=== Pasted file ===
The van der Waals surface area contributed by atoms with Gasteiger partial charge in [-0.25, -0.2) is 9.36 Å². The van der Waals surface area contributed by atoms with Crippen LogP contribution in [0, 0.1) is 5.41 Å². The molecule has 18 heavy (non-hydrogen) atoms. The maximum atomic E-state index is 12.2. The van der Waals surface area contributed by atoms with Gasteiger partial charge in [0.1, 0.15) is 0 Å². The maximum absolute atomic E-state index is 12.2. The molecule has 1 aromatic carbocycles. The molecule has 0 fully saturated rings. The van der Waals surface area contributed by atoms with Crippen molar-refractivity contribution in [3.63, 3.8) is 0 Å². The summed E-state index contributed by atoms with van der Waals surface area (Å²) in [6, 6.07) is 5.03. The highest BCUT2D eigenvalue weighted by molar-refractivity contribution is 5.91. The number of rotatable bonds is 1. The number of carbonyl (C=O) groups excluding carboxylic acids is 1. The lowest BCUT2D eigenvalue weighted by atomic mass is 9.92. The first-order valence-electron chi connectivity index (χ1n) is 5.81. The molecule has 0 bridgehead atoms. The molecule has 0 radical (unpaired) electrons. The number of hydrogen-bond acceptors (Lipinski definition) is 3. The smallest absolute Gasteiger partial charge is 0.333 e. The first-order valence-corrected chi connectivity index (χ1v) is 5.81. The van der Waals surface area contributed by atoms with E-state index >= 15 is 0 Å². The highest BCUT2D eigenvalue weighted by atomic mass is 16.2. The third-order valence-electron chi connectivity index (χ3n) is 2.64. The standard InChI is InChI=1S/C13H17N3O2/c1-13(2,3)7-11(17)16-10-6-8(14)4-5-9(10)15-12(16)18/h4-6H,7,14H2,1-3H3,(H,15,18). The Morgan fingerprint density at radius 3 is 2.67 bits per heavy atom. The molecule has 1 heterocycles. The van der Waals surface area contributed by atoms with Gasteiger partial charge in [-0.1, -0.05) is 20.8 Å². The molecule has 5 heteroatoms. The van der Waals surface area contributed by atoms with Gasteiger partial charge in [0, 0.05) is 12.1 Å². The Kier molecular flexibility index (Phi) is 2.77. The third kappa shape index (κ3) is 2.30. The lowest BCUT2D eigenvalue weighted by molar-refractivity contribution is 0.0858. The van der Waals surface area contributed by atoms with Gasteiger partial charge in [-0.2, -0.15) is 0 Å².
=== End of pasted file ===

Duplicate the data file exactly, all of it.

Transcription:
The van der Waals surface area contributed by atoms with Gasteiger partial charge in [-0.25, -0.2) is 9.36 Å². The van der Waals surface area contributed by atoms with Crippen LogP contribution in [0, 0.1) is 5.41 Å². The molecule has 18 heavy (non-hydrogen) atoms. The maximum atomic E-state index is 12.2. The van der Waals surface area contributed by atoms with Gasteiger partial charge in [0.1, 0.15) is 0 Å². The maximum absolute atomic E-state index is 12.2. The molecule has 1 aromatic carbocycles. The molecule has 0 fully saturated rings. The van der Waals surface area contributed by atoms with Crippen molar-refractivity contribution in [3.63, 3.8) is 0 Å². The summed E-state index contributed by atoms with van der Waals surface area (Å²) in [6, 6.07) is 5.03. The highest BCUT2D eigenvalue weighted by molar-refractivity contribution is 5.91. The number of rotatable bonds is 1. The number of carbonyl (C=O) groups excluding carboxylic acids is 1. The lowest BCUT2D eigenvalue weighted by atomic mass is 9.92. The first-order valence-electron chi connectivity index (χ1n) is 5.81. The molecule has 0 bridgehead atoms. The molecule has 0 radical (unpaired) electrons. The number of hydrogen-bond acceptors (Lipinski definition) is 3. The smallest absolute Gasteiger partial charge is 0.333 e. The first-order valence-corrected chi connectivity index (χ1v) is 5.81. The van der Waals surface area contributed by atoms with E-state index >= 15 is 0 Å². The highest BCUT2D eigenvalue weighted by atomic mass is 16.2. The third-order valence-electron chi connectivity index (χ3n) is 2.64. The standard InChI is InChI=1S/C13H17N3O2/c1-13(2,3)7-11(17)16-10-6-8(14)4-5-9(10)15-12(16)18/h4-6H,7,14H2,1-3H3,(H,15,18). The Morgan fingerprint density at radius 3 is 2.67 bits per heavy atom. The molecule has 1 heterocycles. The van der Waals surface area contributed by atoms with Gasteiger partial charge in [-0.1, -0.05) is 20.8 Å². The molecule has 5 heteroatoms. The van der Waals surface area contributed by atoms with Gasteiger partial charge in [0, 0.05) is 12.1 Å². The Kier molecular flexibility index (Phi) is 2.77. The third kappa shape index (κ3) is 2.30. The lowest BCUT2D eigenvalue weighted by molar-refractivity contribution is 0.0858. The van der Waals surface area contributed by atoms with Gasteiger partial charge in [-0.2, -0.15) is 0 Å².